Three years ago I wrote about what I call the "Back to the Web" pattern. This week that pattern came up twice and we added some functionality related to it. Read on to refresh your memory.

The back to the web pattern is about sending a link to your client which permits them to access some information in your coreBOS install, either to just see it or to permit them to validate and update parts of it.

coreBOS gives you a lot of ways to send the link to your client. We have support for:

In the post I wrote three years ago, I suggest sending the client a URL with the internal ID of the record you want your client to see, like this


the issue with that URL is that anyone can easily change the "123" to access information of a record they shouldn't be able to access. We have to add some level of security there depending on the specific requirements of each case, in other words, depending on how sensible the information you are exposing is and what you permit the user to do (update, delete, ...).

One basic protection that must be added is to substitute the ID with a random identifier. The procedure to accomplish this in coreBOS is:

  • create a new field in the module you have the information to be exposed. Let's call it External ID
  • create an update field workflow task that fills in this field when the record is created, like the next image

Random String workflow expression

  • the longer the random string the harder it will be to brute force another valid value
  • use this random value in the notification URL
  • in the landing page of the notification URL you will use a web service query to search for the record using the external ID field instead of the real ID, like this

select * from some_module where externalid='value_from_link';

  • since we will be using the externalid field as a key to search in the module it is probably a good idea to create a database index on it

Now that is a very basic and fundamental change to implement, but it is not really secure. It is just a matter of resources to calculate another valid external ID, and there are people out there that are bored enough to dedicate those resources to find it. In fact, the only difference from using "123" is that you made it harder to find a valid value. So, if the information you are exposing is of some delicate nature you must do some more work.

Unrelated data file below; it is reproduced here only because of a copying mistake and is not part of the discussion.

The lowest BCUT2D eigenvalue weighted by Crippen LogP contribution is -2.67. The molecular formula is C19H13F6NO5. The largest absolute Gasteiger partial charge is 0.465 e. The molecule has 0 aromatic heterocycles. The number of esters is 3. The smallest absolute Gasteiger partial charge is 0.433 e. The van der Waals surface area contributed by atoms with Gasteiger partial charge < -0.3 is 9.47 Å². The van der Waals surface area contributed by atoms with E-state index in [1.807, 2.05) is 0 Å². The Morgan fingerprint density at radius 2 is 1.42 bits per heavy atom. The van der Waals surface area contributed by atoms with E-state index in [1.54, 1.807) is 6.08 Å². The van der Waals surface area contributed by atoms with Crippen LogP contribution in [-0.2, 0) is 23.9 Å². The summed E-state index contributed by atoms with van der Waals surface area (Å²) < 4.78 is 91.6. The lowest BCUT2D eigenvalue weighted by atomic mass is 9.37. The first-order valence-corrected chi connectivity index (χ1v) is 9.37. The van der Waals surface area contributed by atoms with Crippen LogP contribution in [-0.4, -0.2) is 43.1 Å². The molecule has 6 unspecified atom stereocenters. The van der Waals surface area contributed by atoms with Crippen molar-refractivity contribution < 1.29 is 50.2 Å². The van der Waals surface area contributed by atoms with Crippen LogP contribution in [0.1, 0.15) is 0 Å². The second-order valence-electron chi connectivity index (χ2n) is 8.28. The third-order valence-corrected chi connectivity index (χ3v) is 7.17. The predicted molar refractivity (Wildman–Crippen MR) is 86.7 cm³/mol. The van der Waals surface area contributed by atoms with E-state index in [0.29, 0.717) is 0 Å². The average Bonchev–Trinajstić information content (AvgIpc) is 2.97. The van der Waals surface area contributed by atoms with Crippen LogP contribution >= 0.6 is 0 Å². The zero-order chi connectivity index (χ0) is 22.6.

I am just going to comment on a couple of ideas to get you on your way.

The easiest one is to add two-factor authentication to access the information. When the user clicks on the notification URL, we check if the external ID is valid. If it is, that will give us access to the client information and we can send them another code that they must introduce to get access to the record.

The next option is to create a portal application. That application would require your users to login to the application where you know that the information is restricted to what that user has permission to see and where access is protected in other ways. You can get really inventive with this option.

Our goal here is to add a minimum layer of security without it getting in the way of functionality (as it always is with security).


Photo by Andrey Tikhonovskiy on Unsplash

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